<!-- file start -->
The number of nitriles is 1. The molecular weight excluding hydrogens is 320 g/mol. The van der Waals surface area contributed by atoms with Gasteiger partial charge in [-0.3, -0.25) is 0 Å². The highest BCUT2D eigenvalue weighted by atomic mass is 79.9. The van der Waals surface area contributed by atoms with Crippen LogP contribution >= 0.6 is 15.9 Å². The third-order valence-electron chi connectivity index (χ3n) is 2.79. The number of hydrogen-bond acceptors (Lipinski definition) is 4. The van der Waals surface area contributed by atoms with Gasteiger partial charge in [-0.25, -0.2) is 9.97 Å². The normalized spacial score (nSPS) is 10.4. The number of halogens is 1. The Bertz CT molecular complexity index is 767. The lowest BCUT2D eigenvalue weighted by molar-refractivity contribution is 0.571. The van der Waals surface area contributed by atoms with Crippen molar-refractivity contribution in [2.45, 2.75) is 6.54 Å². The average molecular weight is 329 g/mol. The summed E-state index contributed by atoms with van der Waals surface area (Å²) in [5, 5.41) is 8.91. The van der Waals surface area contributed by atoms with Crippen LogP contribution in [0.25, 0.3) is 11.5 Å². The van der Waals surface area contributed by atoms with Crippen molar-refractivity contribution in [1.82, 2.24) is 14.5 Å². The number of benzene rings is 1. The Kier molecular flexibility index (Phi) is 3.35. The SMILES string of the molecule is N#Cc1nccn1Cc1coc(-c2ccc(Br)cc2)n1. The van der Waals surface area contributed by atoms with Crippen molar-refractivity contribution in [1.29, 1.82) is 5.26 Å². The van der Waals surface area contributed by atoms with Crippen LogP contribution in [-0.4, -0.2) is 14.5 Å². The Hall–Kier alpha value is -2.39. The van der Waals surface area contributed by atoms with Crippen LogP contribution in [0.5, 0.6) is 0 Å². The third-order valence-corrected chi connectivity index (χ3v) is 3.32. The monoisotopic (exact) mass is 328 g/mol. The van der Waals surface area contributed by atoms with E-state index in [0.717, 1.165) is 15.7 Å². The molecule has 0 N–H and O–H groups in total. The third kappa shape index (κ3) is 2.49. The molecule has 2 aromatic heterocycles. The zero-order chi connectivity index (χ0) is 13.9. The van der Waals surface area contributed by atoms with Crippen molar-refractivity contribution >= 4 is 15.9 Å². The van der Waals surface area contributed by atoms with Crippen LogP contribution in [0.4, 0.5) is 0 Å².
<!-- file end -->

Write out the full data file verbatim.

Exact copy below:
The number of nitriles is 1. The molecular weight excluding hydrogens is 320 g/mol. The van der Waals surface area contributed by atoms with Gasteiger partial charge in [-0.3, -0.25) is 0 Å². The highest BCUT2D eigenvalue weighted by atomic mass is 79.9. The van der Waals surface area contributed by atoms with Crippen LogP contribution >= 0.6 is 15.9 Å². The third-order valence-electron chi connectivity index (χ3n) is 2.79. The number of hydrogen-bond acceptors (Lipinski definition) is 4. The van der Waals surface area contributed by atoms with Gasteiger partial charge in [-0.25, -0.2) is 9.97 Å². The normalized spacial score (nSPS) is 10.4. The number of halogens is 1. The Bertz CT molecular complexity index is 767. The lowest BCUT2D eigenvalue weighted by molar-refractivity contribution is 0.571. The van der Waals surface area contributed by atoms with Crippen molar-refractivity contribution in [2.45, 2.75) is 6.54 Å². The average molecular weight is 329 g/mol. The summed E-state index contributed by atoms with van der Waals surface area (Å²) in [5, 5.41) is 8.91. The van der Waals surface area contributed by atoms with Crippen LogP contribution in [0.25, 0.3) is 11.5 Å². The van der Waals surface area contributed by atoms with Crippen molar-refractivity contribution in [1.82, 2.24) is 14.5 Å². The number of benzene rings is 1. The Kier molecular flexibility index (Phi) is 3.35. The SMILES string of the molecule is N#Cc1nccn1Cc1coc(-c2ccc(Br)cc2)n1. The van der Waals surface area contributed by atoms with Crippen molar-refractivity contribution in [1.29, 1.82) is 5.26 Å². The van der Waals surface area contributed by atoms with Crippen LogP contribution in [-0.4, -0.2) is 14.5 Å². The Hall–Kier alpha value is -2.39. The van der Waals surface area contributed by atoms with Crippen LogP contribution in [0.5, 0.6) is 0 Å². The third-order valence-corrected chi connectivity index (χ3v) is 3.32. The monoisotopic (exact) mass is 328 g/mol. The van der Waals surface area contributed by atoms with E-state index in [0.717, 1.165) is 15.7 Å². The molecule has 0 N–H and O–H groups in total. The third kappa shape index (κ3) is 2.49. The molecule has 2 aromatic heterocycles. The zero-order chi connectivity index (χ0) is 13.9. The van der Waals surface area contributed by atoms with Crippen molar-refractivity contribution >= 4 is 15.9 Å². The van der Waals surface area contributed by atoms with Crippen LogP contribution in [0.4, 0.5) is 0 Å².